In the first, Pareto argued, we deal with theories that pretend to scientific status but demonstrably fail to meet the test of scientific evidence. Such theories, he believed, are ultimately anchored in biological needs, drives, and propensities and are directly explainable in terms of the residues underlying them. They are, in fact, rationalizations. When it comes to “theories transcending experi- ence,” religious theories, for example, Pareto argued differently. These do not pretend to have scientific status; it is pointless, therefore, to show that they depart from scientific standards. Such theories represent, instead, cultural values and the cultural dimension in human action. They are value-attitudes. When Pareto says that residues are “manifested” in pseudo-scientific theories, he seems to mean that these indicate the presence of such residues, and testify to their power of deception. But when he talks about the manifestation of residues, in theories transcending experience, he seems to mean that they are “manifested” or expressed in symbolic ritual behavior.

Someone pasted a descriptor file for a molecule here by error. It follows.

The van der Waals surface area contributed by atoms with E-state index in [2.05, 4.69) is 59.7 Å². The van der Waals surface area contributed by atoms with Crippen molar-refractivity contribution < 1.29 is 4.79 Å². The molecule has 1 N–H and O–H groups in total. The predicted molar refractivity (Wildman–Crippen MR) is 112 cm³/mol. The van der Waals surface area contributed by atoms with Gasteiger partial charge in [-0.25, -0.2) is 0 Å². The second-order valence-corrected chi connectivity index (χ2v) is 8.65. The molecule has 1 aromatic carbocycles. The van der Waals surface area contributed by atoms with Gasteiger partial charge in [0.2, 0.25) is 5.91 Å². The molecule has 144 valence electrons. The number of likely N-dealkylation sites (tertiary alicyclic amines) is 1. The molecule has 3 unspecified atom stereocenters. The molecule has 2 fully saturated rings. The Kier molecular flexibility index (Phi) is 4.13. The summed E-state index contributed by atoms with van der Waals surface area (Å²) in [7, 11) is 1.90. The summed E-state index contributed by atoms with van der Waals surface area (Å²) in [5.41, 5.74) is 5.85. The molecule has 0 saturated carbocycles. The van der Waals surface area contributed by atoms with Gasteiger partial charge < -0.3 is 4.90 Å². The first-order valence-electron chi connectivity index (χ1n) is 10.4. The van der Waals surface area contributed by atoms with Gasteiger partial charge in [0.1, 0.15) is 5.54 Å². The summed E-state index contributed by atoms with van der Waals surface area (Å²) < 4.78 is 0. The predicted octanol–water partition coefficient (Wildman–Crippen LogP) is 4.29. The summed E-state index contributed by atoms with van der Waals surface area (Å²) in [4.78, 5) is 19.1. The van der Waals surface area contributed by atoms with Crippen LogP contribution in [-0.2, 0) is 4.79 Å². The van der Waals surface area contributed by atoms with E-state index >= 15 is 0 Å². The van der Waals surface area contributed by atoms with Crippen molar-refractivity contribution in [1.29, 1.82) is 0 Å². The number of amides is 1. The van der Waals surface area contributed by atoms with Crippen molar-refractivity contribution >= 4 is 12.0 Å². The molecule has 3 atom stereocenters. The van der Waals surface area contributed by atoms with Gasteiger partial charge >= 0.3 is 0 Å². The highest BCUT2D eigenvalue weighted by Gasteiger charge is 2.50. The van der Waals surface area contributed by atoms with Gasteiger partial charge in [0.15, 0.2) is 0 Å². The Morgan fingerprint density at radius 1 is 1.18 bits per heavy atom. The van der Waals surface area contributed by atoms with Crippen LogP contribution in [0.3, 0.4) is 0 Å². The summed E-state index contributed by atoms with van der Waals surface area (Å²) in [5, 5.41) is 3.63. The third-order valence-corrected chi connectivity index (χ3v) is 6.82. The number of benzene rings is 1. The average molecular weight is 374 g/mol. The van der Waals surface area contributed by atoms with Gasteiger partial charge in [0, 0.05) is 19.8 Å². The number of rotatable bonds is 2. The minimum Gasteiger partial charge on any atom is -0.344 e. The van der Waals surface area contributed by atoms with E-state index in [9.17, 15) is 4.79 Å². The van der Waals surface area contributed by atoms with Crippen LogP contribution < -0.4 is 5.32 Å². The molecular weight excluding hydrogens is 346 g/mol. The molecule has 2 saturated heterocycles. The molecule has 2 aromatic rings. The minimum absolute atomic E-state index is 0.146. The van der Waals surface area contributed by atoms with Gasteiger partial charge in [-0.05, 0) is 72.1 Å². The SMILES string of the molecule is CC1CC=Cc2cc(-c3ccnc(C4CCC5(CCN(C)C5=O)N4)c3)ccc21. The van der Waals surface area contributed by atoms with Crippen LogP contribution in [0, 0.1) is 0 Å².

Pareto was well aware that scientific method could not in itself determine the ends of human action. “A society determined exclusively by ‘reason’ does not and cannot exist . . . because the data of the problem that presumably is to be solved by logico-experimental reasoning are entirely unknown.” Hence, the ends, as distinct from the means, of human action find expression in “theories transcending experience.” To be sure, these can ultimately be traced to the operation of residues, and, in the last analysis, to basic human sentiments; yet Pareto seems to have recognized that the human quest for “meaning” as it manifests itself in “theories transcending experience” must be a basic datum for any analysis of social systems. He did have a power- ful tendency to “reduce” such quests to underlying factors, yet he was also eager to point to the indispensability of symbolic elements for maintaining a social system and for directing the goals of human action. Although his tendency to “debunk” informs a good deal of his work, he was by no means oblivious to the central importance of the normative sphere. This may be the reason he has been quoted to say that he hoped his Treatise would not be read too widely, since this would help undermine necessary moral values.